Mark Schmitt, a brainy progressive policy analyst whose Decembrist blog is one of the best on the web, has a pair of posts up on the Death Stuff. The first is a fairly extensive analysis that ends by enthusiastically agreeing with the central point.
That’s where I find the best argument for blowing up the whole “movement,” along with the others. We can’t possibly find ways to move society forward as long as everything is put neatly into boxes labeled “environment,” “health care,” “campaign finance reform,” “low-income programs,” “pro-choice,” etc., and the coalitions that exist are made up of representatives from those movements. Trying to force environmentalists to think about health care doesn’t solve the problem either. We need a whole new structure, built around a convincing narrative about society and the economy, and a new way to fit these pieces together.
Matt Yglesias chimes in, coming at the same conclusion from a different starting point (national security):
As Mark says, what’s needed here is something beyond “meetings or traditional coalitions around particular shared interests,” which we do already have. What’s needed, in short, is a real ideology that, as such, has adherents. The adherents would, of course, specialize to some extent as people always do. But what we have right now is really a coalition of lots of micro-ideologies and micro-interests that happen to collaborate with one another from time to time on this or that.
I agree. What’s needed is more than procedural coalitions, more than other mechanisms to interact and collaborate. What’s needed is is a uniting vision of the kind of country and world we want.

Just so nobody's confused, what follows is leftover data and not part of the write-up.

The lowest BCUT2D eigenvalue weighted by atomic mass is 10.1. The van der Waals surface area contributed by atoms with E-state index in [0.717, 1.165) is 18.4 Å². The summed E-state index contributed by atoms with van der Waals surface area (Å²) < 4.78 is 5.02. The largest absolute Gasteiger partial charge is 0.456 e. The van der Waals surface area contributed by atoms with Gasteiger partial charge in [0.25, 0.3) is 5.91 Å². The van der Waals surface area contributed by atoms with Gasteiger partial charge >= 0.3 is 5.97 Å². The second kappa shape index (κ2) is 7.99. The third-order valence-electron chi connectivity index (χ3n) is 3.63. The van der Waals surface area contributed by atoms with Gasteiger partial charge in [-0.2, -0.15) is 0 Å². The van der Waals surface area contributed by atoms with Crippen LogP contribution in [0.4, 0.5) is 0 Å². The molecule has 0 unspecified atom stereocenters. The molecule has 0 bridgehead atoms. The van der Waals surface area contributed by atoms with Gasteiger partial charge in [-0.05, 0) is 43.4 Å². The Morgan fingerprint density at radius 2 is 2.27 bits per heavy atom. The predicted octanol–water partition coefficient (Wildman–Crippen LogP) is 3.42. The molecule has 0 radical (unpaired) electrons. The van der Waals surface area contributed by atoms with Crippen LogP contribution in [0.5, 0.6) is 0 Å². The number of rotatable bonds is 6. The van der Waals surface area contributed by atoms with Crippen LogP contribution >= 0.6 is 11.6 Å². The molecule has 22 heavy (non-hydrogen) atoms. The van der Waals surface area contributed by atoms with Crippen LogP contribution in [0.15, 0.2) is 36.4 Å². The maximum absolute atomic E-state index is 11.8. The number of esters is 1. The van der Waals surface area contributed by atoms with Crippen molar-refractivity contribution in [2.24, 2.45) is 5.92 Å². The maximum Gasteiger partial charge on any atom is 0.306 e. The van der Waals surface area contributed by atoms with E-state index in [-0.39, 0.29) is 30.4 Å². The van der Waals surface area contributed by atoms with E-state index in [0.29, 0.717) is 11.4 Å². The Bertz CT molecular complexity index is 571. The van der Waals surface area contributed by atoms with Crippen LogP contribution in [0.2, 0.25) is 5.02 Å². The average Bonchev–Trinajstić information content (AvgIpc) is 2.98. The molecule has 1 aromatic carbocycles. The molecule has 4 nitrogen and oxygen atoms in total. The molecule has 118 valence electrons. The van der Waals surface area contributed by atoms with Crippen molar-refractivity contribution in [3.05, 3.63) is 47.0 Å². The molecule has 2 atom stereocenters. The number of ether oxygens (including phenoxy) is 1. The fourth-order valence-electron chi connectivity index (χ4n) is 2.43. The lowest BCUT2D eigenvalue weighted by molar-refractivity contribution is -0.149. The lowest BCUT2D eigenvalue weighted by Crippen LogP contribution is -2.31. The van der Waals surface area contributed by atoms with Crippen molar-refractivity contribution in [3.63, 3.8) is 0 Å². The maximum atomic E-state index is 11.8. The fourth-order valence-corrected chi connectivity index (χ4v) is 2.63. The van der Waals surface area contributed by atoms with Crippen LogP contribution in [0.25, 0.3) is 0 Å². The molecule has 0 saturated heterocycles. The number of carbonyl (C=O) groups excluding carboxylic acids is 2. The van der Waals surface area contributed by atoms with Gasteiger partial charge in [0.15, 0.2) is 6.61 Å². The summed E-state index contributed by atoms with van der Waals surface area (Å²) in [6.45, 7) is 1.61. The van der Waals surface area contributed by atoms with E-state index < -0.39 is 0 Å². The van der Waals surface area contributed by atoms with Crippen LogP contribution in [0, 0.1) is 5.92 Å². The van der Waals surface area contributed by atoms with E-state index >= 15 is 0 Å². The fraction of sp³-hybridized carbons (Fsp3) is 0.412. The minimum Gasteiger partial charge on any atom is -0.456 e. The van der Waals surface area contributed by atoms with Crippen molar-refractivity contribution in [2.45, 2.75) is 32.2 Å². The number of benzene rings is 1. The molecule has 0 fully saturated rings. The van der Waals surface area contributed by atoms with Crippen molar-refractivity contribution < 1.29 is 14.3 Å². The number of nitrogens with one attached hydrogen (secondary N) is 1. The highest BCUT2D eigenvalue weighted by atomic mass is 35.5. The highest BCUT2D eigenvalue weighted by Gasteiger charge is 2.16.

Schmitt’s second post is also interesting.It addresses this Zephyr Teachout post, which argues that the way to revive progressive unity is more human interaction: “There’s pretty good evidence that humans actively enjoy belonging to ritualized, secular societies that meet pretty regularly, weekly and monthly.”
Schmitt questions this.
My own view is that membership in the modern world is defined by giving people things to do. One of those things might be going to local meetings, but while that worked for the young and single people who populated the Dean campaign, it’s not as likely to work for those of us who have a little more going on in our lives. I shouldn’t use myself as an example, because I get more than enough political stimulation during the work day, but it would take a lot of loyalty for me to join anything that meets “weekly and monthly.” That’s not something my cohort, made up of very likely voters, is going to jump into.
I don’t accept, or see any evidence for, the proposition that people are just dying to join some organization such as the ACLU if only they could attend a lot of meetings. I think that the ACLU should instead dramatically lower the bar to someone considering themselves a “member,” and encourage much more micro-transactions (signing a petition, seeking out information on an issue, looking up candidate endorsements) that will slowly draw individuals into the organization.
This is something environmentalists need to think hard about, since the movement has traditionally relied heavily on the large membership lists of the Sierra Club, World Wildlife Fund, etc. Teachout and Schmitt seem to be offering two roads forward here — one that would increase the depth, connection, and commitment of membership, one that would acknowledge the distributed, multi-tasking nature of modern life and push for less depth but more breadth, more choices, more one-off transactions.
I’m up in the air about this, and suspect the answer is probably “both,” but it’s something to ponder as we try to, uh, escape Death.